World Food Day – Women, Food and Disparity

The World Food Programme (WFP), the food aid arm of the United Nations, has this to say about Women and Food, “Almost two-thirds of the world’s chronically hungry are women and girls. Although women are often the main victims of hunger, they are also the most able to provide ways out of hunger.”1  When you think of something like hunger, it’s shocking to learn that women and girls are affected at a much higher rate then men and boys;  especially when women most often act as change agents in terms of pulling their families out of hunger.

A girl born today in a poor community becomes part of the largest group of people to be denied basic needs and human rights—women. She is often devalued from birth. She may be given less food, denied urgent medical care and assigned exhausting chores. As a pre-teen or young teen, she may be forced to end her education in order to marry too young, or even be sold into prostitution to feed her family.

If you live in the United States you likely associate the manual labor of farming with men. You may be taken back to learn that around the globe close to half of agricultural workers are women. This is especially true in developing countries, where agriculture is predominantly “women’s work.” Yet, while women play a primary role in agricultural work, “they receive less then 10 percent of credit provided to farmers and own an estimated two percent of land,” says the FAO.2

The current economic crisis has not improved the situation. The Huffington Post recently published  an article about how women and children are currently suffering most in the famine in the Horn Of Africa. This article sheds some light on how this issue is currently playing out in the greatest food crisis of today.

There is a saying in Africa that  “If you educate a man, you simply educate an individual, but if you educate a woman, you educate a nation.” Today, “if men and women had equal access to productive resources in agriculture, food output in developing countries would increase by between 2.5 and four percent – enough to pull 100-150 million people out of hunger and help achieve Millennium Development Goal One on hunger and poverty reduction” estimates the FAO.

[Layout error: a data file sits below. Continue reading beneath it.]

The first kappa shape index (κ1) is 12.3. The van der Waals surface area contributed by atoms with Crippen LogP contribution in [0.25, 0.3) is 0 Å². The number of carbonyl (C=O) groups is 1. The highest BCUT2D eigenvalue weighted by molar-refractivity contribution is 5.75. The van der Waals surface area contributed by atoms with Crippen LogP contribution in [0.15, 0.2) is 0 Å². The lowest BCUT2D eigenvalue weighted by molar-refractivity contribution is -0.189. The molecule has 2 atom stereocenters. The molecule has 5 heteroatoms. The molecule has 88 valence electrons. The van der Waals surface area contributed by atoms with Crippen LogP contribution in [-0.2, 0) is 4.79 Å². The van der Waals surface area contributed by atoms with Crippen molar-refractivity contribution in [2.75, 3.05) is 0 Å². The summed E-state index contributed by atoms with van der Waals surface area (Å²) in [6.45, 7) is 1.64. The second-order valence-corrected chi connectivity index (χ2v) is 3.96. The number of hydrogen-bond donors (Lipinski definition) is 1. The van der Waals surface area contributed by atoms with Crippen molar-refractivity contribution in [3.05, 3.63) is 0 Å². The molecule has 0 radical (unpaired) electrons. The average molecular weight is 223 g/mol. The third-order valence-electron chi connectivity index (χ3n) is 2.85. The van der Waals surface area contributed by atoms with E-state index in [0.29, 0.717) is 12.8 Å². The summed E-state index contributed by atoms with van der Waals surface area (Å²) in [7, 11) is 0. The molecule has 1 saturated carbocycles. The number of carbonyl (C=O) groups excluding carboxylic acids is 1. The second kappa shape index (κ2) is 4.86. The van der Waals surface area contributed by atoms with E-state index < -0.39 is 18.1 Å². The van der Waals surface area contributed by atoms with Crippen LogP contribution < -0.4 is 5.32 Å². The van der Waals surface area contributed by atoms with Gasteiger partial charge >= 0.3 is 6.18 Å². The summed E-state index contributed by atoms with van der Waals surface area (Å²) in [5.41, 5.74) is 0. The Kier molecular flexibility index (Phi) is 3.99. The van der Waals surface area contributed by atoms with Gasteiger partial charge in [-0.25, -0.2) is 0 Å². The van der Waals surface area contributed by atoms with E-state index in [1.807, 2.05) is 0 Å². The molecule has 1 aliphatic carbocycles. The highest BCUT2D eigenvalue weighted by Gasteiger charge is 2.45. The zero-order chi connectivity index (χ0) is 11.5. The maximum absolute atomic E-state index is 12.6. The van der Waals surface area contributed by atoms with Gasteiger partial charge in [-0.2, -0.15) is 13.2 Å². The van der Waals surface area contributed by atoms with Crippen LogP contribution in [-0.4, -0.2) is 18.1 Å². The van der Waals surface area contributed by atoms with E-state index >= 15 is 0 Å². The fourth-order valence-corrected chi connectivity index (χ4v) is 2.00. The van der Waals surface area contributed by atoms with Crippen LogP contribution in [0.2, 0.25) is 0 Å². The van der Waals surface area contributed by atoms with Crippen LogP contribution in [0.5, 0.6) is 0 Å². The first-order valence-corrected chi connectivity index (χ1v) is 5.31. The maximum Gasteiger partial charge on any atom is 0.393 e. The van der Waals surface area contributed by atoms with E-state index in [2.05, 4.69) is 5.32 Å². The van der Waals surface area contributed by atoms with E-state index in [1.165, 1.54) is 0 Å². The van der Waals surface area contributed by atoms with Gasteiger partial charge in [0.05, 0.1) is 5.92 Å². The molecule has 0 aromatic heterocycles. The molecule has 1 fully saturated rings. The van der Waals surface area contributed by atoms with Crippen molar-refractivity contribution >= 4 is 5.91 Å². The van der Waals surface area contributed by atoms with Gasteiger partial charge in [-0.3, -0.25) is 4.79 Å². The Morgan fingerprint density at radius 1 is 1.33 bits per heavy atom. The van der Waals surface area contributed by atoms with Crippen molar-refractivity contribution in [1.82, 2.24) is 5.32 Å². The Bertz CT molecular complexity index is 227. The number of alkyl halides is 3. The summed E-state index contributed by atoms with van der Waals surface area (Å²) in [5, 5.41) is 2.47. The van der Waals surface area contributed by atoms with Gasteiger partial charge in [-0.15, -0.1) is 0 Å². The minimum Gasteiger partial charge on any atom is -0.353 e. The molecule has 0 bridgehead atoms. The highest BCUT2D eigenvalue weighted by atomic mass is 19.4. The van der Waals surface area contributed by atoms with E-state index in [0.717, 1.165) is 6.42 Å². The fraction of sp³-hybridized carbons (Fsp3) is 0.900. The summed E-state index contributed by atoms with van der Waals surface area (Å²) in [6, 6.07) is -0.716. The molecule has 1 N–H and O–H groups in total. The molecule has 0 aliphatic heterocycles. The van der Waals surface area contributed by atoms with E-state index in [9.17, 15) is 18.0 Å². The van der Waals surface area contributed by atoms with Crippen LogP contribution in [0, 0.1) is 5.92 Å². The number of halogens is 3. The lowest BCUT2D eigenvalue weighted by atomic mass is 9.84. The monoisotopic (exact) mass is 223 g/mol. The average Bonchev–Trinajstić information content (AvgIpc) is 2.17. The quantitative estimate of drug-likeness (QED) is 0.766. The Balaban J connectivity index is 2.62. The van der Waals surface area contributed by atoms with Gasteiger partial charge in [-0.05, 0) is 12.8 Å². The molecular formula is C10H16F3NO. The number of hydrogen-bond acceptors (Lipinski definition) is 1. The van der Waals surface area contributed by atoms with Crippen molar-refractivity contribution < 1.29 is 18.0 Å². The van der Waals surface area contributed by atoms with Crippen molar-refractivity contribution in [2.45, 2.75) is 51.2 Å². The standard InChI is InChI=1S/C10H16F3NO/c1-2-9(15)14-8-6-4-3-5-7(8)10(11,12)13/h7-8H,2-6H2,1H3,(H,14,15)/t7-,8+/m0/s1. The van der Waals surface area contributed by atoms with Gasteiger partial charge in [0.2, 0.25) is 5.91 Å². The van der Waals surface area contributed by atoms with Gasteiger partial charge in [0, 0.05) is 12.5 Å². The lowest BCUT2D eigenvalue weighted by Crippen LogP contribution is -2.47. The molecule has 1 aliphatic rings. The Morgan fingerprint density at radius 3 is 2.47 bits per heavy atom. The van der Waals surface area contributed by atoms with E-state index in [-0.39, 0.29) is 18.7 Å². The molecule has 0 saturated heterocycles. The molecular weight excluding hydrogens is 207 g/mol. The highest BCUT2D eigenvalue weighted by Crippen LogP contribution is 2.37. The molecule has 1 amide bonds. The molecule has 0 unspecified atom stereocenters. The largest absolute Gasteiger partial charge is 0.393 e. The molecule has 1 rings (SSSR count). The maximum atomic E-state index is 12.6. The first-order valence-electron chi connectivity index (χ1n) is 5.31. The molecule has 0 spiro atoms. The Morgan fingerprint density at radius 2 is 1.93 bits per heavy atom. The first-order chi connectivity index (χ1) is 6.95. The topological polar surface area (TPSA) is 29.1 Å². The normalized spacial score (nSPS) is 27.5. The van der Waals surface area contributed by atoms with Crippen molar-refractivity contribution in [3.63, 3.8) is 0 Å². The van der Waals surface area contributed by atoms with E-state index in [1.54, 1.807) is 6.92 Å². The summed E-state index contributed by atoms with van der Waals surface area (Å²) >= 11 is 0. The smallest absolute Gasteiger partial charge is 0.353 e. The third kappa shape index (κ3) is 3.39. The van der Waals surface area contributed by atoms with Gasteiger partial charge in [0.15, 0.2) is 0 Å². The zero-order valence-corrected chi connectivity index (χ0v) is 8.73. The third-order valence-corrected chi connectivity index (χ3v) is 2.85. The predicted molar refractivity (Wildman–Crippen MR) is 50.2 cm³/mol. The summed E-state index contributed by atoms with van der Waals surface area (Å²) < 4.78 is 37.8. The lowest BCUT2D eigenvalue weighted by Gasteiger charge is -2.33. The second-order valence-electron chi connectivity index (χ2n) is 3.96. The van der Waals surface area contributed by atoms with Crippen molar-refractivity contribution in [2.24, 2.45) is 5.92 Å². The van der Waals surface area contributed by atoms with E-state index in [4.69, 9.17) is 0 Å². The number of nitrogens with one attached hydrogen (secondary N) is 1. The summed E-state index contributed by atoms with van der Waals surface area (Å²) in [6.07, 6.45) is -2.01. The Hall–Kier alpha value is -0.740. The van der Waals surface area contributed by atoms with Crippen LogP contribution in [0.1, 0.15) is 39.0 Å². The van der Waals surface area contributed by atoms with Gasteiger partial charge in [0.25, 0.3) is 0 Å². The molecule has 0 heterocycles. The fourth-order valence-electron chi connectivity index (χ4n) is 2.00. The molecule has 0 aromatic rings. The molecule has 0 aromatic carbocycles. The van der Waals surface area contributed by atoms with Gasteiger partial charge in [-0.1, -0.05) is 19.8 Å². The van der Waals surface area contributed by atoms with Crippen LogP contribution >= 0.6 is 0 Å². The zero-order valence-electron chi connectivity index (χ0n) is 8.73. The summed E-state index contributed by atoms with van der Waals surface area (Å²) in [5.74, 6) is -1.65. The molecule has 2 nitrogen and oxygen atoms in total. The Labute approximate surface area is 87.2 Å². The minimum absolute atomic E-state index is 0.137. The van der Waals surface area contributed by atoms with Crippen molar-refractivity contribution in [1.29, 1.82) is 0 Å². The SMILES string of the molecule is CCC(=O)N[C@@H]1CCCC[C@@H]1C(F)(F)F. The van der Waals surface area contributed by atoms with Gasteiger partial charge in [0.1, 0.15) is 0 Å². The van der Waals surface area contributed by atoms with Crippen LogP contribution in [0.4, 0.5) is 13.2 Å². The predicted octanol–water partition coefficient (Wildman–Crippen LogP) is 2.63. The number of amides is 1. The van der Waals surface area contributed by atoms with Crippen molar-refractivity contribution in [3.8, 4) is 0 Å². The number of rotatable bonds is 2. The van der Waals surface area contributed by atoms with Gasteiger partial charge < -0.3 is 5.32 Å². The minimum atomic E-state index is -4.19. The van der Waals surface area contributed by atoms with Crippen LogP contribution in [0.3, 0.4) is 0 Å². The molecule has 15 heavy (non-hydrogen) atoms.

The issue of hunger, and why women and girls are affected at such higher rates, is a complex one. There is no single answer to solve the problem. The good news is that there are many things you can do to support providing women equal access in this area of basic human rights.

Micro Loans – One contributing factor is that women in general have less money to invest in their farms, less access to credit as a result (fewer collateral options). Micro-financing programs are critical to helping women overcome this issue.

Women of Vision groups participate in World Visions Micro Loans for women, to try to further women’s access to these resources.

Access to Clean Water – Women and girls may have to spend up to 4 hours a day gather water for their families, when there is no clean water access near them. By providing access to clean water, not only are health issues address, but women and girls are freed up to engage in other activities like education and farming.

Women of Vision are committed to raising funds for clean water for women and communities around the world. Access to clean water can act as a foundation for creating change for poor women and their families.

Education – Some 60 percent of women are estimated to be illiterate worldwide, as a result of lack of access to education.  This provides a service divide between men and women regarding their technical competence required to increase production in the field of agriculture.

Women of Vision strives to support education of girls globally, through both advocacy, awareness and financial support of specific projects (ie building schools, addressing issues that keep girls out of school and more).

Advocacy – women experience discrimination in laws that would allow them to own or hold land, to make decisions about their lives and those of their families. Until these cultural and legal discrimination are removed, women will not have the power to own land and make decisions about that land in many countries around the world.

Women of Vision are advocates for women, whenever and wherever we are able to be. 

To find out more about how to about how Women of Vision is actively working to increase access not only to food for women and girls, but also the resources to allow them to increase access and sustain their families food needs over time, and how you can get involved please contact the Women Of Vision Helpdesk at 1.877.WOV.4WOV or visit

1. WFP – World Food Programme

2. FAO at Work 2011, Women Key To Food Security.

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